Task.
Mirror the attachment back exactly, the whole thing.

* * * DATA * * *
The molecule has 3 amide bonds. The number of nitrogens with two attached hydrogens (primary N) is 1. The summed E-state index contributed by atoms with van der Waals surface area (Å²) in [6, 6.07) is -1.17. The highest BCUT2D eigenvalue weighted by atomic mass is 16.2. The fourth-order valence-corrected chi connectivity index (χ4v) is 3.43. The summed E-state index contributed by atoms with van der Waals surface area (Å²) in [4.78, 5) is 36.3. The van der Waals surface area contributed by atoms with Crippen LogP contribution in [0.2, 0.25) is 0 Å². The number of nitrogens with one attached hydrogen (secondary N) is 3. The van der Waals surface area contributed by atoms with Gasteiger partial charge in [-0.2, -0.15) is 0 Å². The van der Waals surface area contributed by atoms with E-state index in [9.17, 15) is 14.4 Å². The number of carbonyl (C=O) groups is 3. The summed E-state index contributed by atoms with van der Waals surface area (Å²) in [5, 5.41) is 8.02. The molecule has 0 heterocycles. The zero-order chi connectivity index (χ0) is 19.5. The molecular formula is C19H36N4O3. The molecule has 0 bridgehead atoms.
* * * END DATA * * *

The molecule has 3 amide bonds. The number of nitrogens with two attached hydrogens (primary N) is 1. The summed E-state index contributed by atoms with van der Waals surface area (Å²) in [6, 6.07) is -1.17. The highest BCUT2D eigenvalue weighted by atomic mass is 16.2. The fourth-order valence-corrected chi connectivity index (χ4v) is 3.43. The summed E-state index contributed by atoms with van der Waals surface area (Å²) in [4.78, 5) is 36.3. The van der Waals surface area contributed by atoms with Crippen LogP contribution in [0.2, 0.25) is 0 Å². The number of nitrogens with one attached hydrogen (secondary N) is 3. The van der Waals surface area contributed by atoms with Gasteiger partial charge in [-0.2, -0.15) is 0 Å². The van der Waals surface area contributed by atoms with E-state index in [9.17, 15) is 14.4 Å². The number of carbonyl (C=O) groups is 3. The summed E-state index contributed by atoms with van der Waals surface area (Å²) in [5, 5.41) is 8.02. The molecule has 0 heterocycles. The zero-order chi connectivity index (χ0) is 19.5. The molecular formula is C19H36N4O3. The molecule has 0 bridgehead atoms.